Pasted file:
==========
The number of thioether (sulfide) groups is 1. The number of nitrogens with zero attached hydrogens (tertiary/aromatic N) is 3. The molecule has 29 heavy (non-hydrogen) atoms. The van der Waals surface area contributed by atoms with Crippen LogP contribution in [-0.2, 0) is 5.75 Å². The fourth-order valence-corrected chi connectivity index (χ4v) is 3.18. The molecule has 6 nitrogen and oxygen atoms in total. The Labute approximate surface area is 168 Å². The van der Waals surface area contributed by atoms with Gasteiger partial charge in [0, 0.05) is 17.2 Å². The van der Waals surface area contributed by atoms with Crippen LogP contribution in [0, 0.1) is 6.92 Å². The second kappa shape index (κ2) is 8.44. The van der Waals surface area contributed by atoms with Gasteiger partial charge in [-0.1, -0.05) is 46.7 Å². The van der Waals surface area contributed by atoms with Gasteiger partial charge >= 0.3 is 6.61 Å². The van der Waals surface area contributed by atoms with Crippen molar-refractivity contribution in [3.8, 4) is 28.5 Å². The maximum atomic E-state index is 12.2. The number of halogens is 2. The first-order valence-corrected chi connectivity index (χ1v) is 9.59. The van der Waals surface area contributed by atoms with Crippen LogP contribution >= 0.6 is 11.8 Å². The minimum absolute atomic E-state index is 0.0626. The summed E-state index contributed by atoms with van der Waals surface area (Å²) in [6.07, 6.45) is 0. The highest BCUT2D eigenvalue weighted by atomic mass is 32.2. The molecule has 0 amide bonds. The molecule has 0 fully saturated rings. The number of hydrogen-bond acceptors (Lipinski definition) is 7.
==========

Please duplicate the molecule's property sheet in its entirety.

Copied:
The number of thioether (sulfide) groups is 1. The number of nitrogens with zero attached hydrogens (tertiary/aromatic N) is 3. The molecule has 29 heavy (non-hydrogen) atoms. The van der Waals surface area contributed by atoms with Crippen LogP contribution in [-0.2, 0) is 5.75 Å². The fourth-order valence-corrected chi connectivity index (χ4v) is 3.18. The molecule has 6 nitrogen and oxygen atoms in total. The Labute approximate surface area is 168 Å². The van der Waals surface area contributed by atoms with Gasteiger partial charge in [0, 0.05) is 17.2 Å². The van der Waals surface area contributed by atoms with Crippen LogP contribution in [0, 0.1) is 6.92 Å². The second kappa shape index (κ2) is 8.44. The van der Waals surface area contributed by atoms with Gasteiger partial charge in [-0.1, -0.05) is 46.7 Å². The van der Waals surface area contributed by atoms with Gasteiger partial charge >= 0.3 is 6.61 Å². The van der Waals surface area contributed by atoms with Crippen molar-refractivity contribution in [3.8, 4) is 28.5 Å². The maximum atomic E-state index is 12.2. The number of halogens is 2. The first-order valence-corrected chi connectivity index (χ1v) is 9.59. The van der Waals surface area contributed by atoms with Crippen LogP contribution >= 0.6 is 11.8 Å². The minimum absolute atomic E-state index is 0.0626. The summed E-state index contributed by atoms with van der Waals surface area (Å²) in [6.07, 6.45) is 0. The highest BCUT2D eigenvalue weighted by atomic mass is 32.2. The molecule has 0 amide bonds. The molecule has 0 fully saturated rings. The number of hydrogen-bond acceptors (Lipinski definition) is 7.